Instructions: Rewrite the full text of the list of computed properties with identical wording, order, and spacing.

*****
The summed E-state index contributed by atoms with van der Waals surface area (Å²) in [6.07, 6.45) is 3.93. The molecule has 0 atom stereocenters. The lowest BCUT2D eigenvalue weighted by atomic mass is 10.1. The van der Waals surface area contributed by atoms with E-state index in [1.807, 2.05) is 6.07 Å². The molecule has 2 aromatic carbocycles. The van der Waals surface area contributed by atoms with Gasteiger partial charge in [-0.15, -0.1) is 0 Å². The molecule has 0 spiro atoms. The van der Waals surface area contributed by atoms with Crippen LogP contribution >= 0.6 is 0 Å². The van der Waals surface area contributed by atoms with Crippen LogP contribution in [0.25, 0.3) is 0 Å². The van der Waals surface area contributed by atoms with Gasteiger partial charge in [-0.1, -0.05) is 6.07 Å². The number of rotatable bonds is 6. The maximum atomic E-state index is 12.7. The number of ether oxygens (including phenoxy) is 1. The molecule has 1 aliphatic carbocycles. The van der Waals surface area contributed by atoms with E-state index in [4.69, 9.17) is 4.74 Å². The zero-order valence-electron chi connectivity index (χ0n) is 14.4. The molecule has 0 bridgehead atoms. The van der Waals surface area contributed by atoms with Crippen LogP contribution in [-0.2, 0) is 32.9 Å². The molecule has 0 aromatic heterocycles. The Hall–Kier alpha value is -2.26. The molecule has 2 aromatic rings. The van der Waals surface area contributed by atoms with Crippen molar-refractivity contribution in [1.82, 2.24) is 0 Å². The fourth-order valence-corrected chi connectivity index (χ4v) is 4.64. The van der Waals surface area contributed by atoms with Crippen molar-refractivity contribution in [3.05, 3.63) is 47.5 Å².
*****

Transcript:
The summed E-state index contributed by atoms with van der Waals surface area (Å²) in [6.07, 6.45) is 3.93. The molecule has 0 atom stereocenters. The lowest BCUT2D eigenvalue weighted by atomic mass is 10.1. The van der Waals surface area contributed by atoms with E-state index in [1.807, 2.05) is 6.07 Å². The molecule has 2 aromatic carbocycles. The van der Waals surface area contributed by atoms with Gasteiger partial charge in [-0.15, -0.1) is 0 Å². The molecule has 0 spiro atoms. The van der Waals surface area contributed by atoms with Crippen LogP contribution >= 0.6 is 0 Å². The van der Waals surface area contributed by atoms with Crippen LogP contribution in [0.25, 0.3) is 0 Å². The van der Waals surface area contributed by atoms with Gasteiger partial charge in [-0.1, -0.05) is 6.07 Å². The number of rotatable bonds is 6. The maximum atomic E-state index is 12.7. The number of ether oxygens (including phenoxy) is 1. The molecule has 1 aliphatic carbocycles. The van der Waals surface area contributed by atoms with E-state index in [4.69, 9.17) is 4.74 Å². The zero-order valence-electron chi connectivity index (χ0n) is 14.4. The molecule has 0 bridgehead atoms. The van der Waals surface area contributed by atoms with Crippen LogP contribution in [-0.2, 0) is 32.9 Å². The molecule has 0 aromatic heterocycles. The Hall–Kier alpha value is -2.26. The molecule has 2 aromatic rings. The van der Waals surface area contributed by atoms with Crippen molar-refractivity contribution in [1.82, 2.24) is 0 Å². The fourth-order valence-corrected chi connectivity index (χ4v) is 4.64. The van der Waals surface area contributed by atoms with Crippen molar-refractivity contribution in [3.05, 3.63) is 47.5 Å².